Customer centricity starts with defining customer value

Share this post:

Customer centricity is a term often bandied about, yet its exact meaning can be hard to pin down. “You pick up three different books on customer centricity, and you get four different definitions about it,” writes customer-centricity expert Peter Fader.1

But one thing is certain: to be centered on customers, we need to know the value of a customer. Customer lifetime value – a critical measure in determining the value of all of an individual customer’s transactions – guides decisions about which segments of customers to focus on, when to invest in acquiring new customers, and when to focus on retaining the ones we have.
Even for customer-centric organizations that calculate and make decisions based on customer lifetime value, there can be disagreement. Do they include the value a customer brings by sharing positive sentiment about their brands in social media? How do they segment their customers so that they can isolate metrics like acquisition cost and revenue per customer for the segments they choose?2

There’s no single right answer, but a cross-organizational conversation about how to value a customer is an indispensable step in the marketing transformation journey.


Amy Bohutinsky

“The person who clicks on a Google ad and contacts a local agent is far more valuable than someone who may come to the site to check what how much their old boyfriend’s home is worth. If we’re going to pay for advertising, we’re going to focus on segments of traffic that we monetize.”


Tariq Shaukat
Caesars Entertainment

“The majority of spending in our resorts can be tied back to specific people and three-quarters of gaming can be tied back to specific players. That enables us to be smarter about what a customer might value and what personalized inducements we can provide.”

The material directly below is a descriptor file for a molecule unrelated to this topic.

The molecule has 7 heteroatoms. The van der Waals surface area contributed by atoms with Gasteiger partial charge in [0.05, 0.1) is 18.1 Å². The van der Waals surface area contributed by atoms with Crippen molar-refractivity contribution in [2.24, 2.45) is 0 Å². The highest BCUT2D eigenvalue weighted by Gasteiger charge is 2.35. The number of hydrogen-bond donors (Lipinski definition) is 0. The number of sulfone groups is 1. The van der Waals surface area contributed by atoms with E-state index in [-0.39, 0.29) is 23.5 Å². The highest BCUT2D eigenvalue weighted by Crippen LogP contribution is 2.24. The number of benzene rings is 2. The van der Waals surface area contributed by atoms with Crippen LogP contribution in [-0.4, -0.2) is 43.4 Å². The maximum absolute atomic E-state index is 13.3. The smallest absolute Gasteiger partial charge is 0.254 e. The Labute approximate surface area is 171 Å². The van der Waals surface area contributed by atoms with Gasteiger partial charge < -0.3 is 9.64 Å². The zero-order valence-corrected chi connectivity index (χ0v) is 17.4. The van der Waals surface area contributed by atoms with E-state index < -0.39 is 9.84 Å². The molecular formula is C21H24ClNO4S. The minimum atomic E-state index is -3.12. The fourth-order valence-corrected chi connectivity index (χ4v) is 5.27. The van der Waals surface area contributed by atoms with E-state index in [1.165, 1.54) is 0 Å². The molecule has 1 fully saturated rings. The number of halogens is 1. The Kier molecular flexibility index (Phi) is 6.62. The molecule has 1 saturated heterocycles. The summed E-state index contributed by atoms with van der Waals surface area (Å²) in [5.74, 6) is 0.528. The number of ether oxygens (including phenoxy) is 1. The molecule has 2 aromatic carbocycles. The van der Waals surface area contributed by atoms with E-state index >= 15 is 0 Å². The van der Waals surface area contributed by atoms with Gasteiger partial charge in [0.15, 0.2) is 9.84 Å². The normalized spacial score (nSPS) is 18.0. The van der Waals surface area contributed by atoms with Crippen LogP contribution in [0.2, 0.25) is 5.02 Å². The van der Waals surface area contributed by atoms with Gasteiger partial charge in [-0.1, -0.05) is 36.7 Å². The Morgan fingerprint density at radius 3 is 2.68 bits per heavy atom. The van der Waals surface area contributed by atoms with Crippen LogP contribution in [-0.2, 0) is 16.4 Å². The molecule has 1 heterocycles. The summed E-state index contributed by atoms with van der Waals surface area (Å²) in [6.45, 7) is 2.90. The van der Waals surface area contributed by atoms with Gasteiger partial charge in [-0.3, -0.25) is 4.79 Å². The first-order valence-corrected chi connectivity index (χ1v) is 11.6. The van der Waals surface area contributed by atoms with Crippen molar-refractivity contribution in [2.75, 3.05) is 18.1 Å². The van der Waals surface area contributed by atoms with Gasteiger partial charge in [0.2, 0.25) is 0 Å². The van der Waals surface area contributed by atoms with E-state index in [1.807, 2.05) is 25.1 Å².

Kevin Cai
China Eastern Airlines

“We discovered that marketing and service talk different languages and they disagree on some very fundamental things, like who is our highest value customer? So, really, we needed to start by coming up with a common definition for most valuable. This has been difficult.”


1Knowledge@Wharton: Peter Fader on Customer Centricity and Why It Matters

2Forrester: Navigating the Customer Lifetime Value Conundrum

Related reading:

IBM Software: Business Analytics, “From Insight to Foresight: Using Business Analytics to Improve Customer Lifetime

More stories

Prediction Machines: To Fight Misconceptions about Artificial Intelligence, Clarity is Key

Cheap, ubiquitous, and incredibly valuable—that’s how the economists behind a new book about AI see the future of prediction, thanks to the technology that helps fill in the blanks. However, misperceptions about what AI is and how it works continue to prevail, even among tech-savvy marketers. In order for AI technology to achieve its full […]

Continue reading

Changing the World, One Website at a Time

Corporate social responsibility is important. Very important. With the ability for widespread internal communications and the advantage of robust organizational structures, corporations are poised to help in a big way. And it seems the timing is right to double down on CSR for two reasons: Consumers want to support brands with charitable missions (see: Toms […]

Continue reading

Thomas Marckx, Co-founder & Solutions Architect, TheLedger

Fireside chat at THINK 2018 with Thomas Marckx, Co-founder & Solutions Architect, TheLedger — moderated by Robert Schwartz, Global Leader of Agency Services, IBM iX. Subscribe to IBM thinkLeaders! Learn more about IBM iX

Continue reading